I am surprised I was not able to find more on this, but alas, I still cannot find the answer. We recently converted to AWS, moving our simple website to a more robust and reliable system. What is currently baffling me is managing cron jobs on the distributed system, when that cron job gets pushed to every instance in the environment.
Here's the use case:
We are running a traditional LAMP stack. Probably the first problem, but it's what we got.
table1 - id int(11) - start date - interval int(11) (number of seconds) table2 - id int(11) - table1_id int(11) - sent datetime
The goal is that a script will run once every day and check the following:
- The current date is past
table1.start< current date
- today is exactly a whole interval away (so would fail if the interval was 7 days [in seconds] and it is the 6th day)
- there is no entry in
table2.sentis today and
table2.table1_idmatches the previous checks.
If all these checks pass, we insert an entry into table2 for each table1 that has the interval. This also means we send an email based on the data in table2.
Essentially, we have two queries, represented by the aforementioned blocks. The issue is that on a distributed system, each instance will run cron at the same time (or within milliseconds of each other). There is no notion of a "transaction," so each instance will send an email if one doesn't get a chance to insert into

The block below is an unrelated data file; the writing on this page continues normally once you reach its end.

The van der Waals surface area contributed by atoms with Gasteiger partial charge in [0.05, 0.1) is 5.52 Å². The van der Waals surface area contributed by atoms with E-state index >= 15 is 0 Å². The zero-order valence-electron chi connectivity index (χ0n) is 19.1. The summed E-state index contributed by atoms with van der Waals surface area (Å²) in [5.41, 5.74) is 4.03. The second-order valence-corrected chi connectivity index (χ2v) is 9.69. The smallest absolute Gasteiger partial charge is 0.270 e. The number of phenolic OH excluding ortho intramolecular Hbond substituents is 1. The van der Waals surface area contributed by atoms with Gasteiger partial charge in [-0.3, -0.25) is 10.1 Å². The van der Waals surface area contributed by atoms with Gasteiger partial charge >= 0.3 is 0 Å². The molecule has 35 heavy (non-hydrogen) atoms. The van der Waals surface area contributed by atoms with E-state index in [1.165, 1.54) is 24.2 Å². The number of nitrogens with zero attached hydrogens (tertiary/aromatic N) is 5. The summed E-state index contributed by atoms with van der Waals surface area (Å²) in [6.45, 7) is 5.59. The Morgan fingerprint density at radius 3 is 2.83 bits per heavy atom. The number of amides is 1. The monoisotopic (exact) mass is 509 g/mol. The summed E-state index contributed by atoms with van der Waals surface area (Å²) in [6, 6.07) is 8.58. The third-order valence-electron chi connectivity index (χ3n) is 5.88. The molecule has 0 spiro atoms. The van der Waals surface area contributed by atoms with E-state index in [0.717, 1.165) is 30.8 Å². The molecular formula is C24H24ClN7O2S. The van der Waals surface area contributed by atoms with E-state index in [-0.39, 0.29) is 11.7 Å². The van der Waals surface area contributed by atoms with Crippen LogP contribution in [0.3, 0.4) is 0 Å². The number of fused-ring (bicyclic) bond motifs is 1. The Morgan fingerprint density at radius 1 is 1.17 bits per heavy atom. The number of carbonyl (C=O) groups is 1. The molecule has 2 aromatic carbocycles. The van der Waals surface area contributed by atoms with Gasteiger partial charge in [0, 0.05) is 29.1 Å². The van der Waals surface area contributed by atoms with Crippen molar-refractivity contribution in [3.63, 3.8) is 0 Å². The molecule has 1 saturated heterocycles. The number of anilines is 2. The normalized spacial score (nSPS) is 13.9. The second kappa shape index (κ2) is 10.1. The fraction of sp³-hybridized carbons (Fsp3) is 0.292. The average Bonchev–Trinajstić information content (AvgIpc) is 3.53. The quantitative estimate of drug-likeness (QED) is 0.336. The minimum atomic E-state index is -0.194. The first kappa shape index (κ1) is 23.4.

table2 before the others run the first query.
I have done a fair amount of research on this, but the only potential solutions I have come up with are detailed below:
The Cron Instance
Set up a single, independent instance responsible for running cron jobs. While this will most certainly (as far as I can see) work, it is very costly for a job that is not terribly expensive and only needs to run once a day, at most.
Set cron to regularly run a PHP script that acts as a scheduler. This was the route we were going down after the research suggested it would be the simplest for our limited time and money. The problem that I ran into was that this just seemed to shift the concurrency problem from consuming jobs to scheduling jobs. When do you schedule the jobs such that multiple jobs aren't scheduled at the same time from each instance running the cron?
This method also seems very "kludgy" (to borrow a favorite word of my friend), and I would have to agree.
Although I have researched this quite a bit, concurrency was always solved with atomic transactions on the database, but so far as I can tell, this isn't easy to achieve with LAMP. But perhaps I am wrong, and I would be very happy to be proven so.
So if anyone can help me figure this one out, I would greatly appreciate it. Perhaps my Googling skills are getting rusty, but I cannot imagine I am the only one suffering from this (probably simple) task.